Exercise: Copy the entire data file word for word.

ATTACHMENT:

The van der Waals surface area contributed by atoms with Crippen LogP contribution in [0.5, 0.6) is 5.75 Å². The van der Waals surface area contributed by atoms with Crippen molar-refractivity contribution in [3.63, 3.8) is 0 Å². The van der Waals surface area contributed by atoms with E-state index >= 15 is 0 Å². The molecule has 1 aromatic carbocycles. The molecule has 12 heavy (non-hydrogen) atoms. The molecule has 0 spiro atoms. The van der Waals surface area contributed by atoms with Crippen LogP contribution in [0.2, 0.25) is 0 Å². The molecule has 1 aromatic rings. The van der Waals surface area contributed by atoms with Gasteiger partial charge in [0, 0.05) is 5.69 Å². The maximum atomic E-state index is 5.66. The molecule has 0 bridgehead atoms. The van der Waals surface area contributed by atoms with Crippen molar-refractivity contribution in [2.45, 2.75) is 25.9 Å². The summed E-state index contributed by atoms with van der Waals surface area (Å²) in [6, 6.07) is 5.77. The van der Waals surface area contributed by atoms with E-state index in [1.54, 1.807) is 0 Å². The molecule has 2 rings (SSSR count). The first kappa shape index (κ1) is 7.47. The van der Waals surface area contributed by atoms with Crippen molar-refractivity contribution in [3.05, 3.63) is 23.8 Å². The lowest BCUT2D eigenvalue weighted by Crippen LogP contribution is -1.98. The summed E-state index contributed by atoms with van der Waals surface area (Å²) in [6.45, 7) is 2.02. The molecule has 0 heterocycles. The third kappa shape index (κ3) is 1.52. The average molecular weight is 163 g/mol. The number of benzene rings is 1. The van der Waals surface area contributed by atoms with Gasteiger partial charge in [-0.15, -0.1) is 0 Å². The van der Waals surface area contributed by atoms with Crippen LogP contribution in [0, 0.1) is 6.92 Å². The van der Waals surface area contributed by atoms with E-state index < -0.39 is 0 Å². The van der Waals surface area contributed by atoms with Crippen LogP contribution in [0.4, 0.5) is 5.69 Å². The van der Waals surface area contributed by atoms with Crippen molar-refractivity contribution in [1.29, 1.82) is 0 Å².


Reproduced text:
The van der Waals surface area contributed by atoms with Crippen LogP contribution in [0.5, 0.6) is 5.75 Å². The van der Waals surface area contributed by atoms with Crippen molar-refractivity contribution in [3.63, 3.8) is 0 Å². The van der Waals surface area contributed by atoms with E-state index >= 15 is 0 Å². The molecule has 1 aromatic carbocycles. The molecule has 12 heavy (non-hydrogen) atoms. The molecule has 0 spiro atoms. The van der Waals surface area contributed by atoms with Crippen LogP contribution in [0.2, 0.25) is 0 Å². The molecule has 1 aromatic rings. The van der Waals surface area contributed by atoms with Gasteiger partial charge in [0, 0.05) is 5.69 Å². The maximum atomic E-state index is 5.66. The molecule has 0 bridgehead atoms. The van der Waals surface area contributed by atoms with Crippen molar-refractivity contribution in [2.45, 2.75) is 25.9 Å². The summed E-state index contributed by atoms with van der Waals surface area (Å²) in [6, 6.07) is 5.77. The van der Waals surface area contributed by atoms with E-state index in [1.54, 1.807) is 0 Å². The molecule has 2 rings (SSSR count). The first kappa shape index (κ1) is 7.47. The van der Waals surface area contributed by atoms with Crippen molar-refractivity contribution in [3.05, 3.63) is 23.8 Å². The lowest BCUT2D eigenvalue weighted by Crippen LogP contribution is -1.98. The summed E-state index contributed by atoms with van der Waals surface area (Å²) in [6.45, 7) is 2.02. The molecule has 0 heterocycles. The third kappa shape index (κ3) is 1.52. The average molecular weight is 163 g/mol. The number of benzene rings is 1. The van der Waals surface area contributed by atoms with Gasteiger partial charge in [-0.15, -0.1) is 0 Å². The van der Waals surface area contributed by atoms with Crippen LogP contribution in [0, 0.1) is 6.92 Å². The van der Waals surface area contributed by atoms with E-state index < -0.39 is 0 Å². The van der Waals surface area contributed by atoms with Crippen LogP contribution in [0.4, 0.5) is 5.69 Å². The van der Waals surface area contributed by atoms with Crippen molar-refractivity contribution in [1.29, 1.82) is 0 Å².